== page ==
The recent economic news is pretty dismal as was expected.  There are over 3 million Canadians that have lost their jobs.  The unemployment rate in the US is 14.7% which is the highest since the great depression.  All the jobs that had been created since the financial crisis have been eliminated. 

Other highlights are that:

  • Oil prices are back up to over $24/barrel after falling negative in price a few weeks ago.  That was more a storage issue than anything else.
  • COVID:
    • 3.9 million cases around the world
    • 2.3 million active cases (this will increase as testing improves)
  • US treasury borrowing $3 trillion, double what they borrowed in all of 2019 
  • Home sales dropped 66% in Toronto, prices down 12% 
  • Re-opening process is starting, US distancing guidelines ended in April
  • Moving to vaccine trials and gearing up for manufacturing.  Might have a more positive impact on markets than fundamentals even though 12-18 months away from production
  • Montreal is opening schools in mid-may, Ontario says the end of May.  Quebec opening stores sooner
  • Bank of Canada saw small business loans and credit lines drawdown, largest drawdown since 1981
  • Many investment managers think the recovery will be u shaped, not a V
  • There is still the possibility for more downside given the economic news won’t be good for awhile

At the same time, stock markets have continued to climb from their lows in March.  As of today (May 8th) the TSX/S&P is down 12.3% and the S&P 500 is down 9.6% which is up considerably from the lows in March.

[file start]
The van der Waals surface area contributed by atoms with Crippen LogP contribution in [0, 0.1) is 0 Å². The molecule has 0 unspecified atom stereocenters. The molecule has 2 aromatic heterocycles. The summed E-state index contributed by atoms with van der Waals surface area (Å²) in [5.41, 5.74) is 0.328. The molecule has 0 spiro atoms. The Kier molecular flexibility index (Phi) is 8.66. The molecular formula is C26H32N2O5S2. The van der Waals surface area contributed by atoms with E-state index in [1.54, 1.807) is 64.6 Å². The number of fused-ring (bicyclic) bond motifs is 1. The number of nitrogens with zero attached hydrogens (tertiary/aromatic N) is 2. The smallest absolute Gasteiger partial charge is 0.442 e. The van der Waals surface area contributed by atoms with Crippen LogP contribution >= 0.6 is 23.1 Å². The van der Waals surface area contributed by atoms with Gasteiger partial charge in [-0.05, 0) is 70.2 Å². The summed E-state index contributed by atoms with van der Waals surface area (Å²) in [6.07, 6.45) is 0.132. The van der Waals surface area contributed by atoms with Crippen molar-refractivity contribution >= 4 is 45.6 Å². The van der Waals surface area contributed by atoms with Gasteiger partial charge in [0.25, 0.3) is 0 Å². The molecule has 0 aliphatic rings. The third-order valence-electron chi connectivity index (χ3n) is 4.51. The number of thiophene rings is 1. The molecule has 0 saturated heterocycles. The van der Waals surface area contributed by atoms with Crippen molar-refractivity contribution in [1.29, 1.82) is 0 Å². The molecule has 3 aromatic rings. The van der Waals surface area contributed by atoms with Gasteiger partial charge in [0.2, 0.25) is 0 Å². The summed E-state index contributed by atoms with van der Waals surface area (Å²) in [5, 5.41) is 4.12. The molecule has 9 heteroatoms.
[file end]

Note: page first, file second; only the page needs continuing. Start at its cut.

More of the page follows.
How does that work?

It doesn’t always make sense, but one thing to keep in mind is that the stock market is a leading indicator, so values are based on future expectations. The reasons that the stock markets are doing better now in spite of the economic news is for a few reasons:

  1. Governments around the world have taken unprecedented steps (i.e. given resources) to support businesses and consumers
  2. Central banks around the world have also taken unprecedented actions towards lowering interest rates, purchasing financial assets to keep things moving
  3. Governments are issuing lots of debt to use for spending – estimates are up to 9 trillion dollars which is good for stocks
  4. It is an election year in the US and the incumbent will do whatever he can to hold power and Trump has used the stock market as his talking point.
  5. Finally, as bad as the economic numbers are, they are slightly less bad than the markets were expecting and analysts were predicting.

Source: 05/06/2020 AGF Flash Update by CEO Kevin McCreadie & and SIA Charts Investments

 

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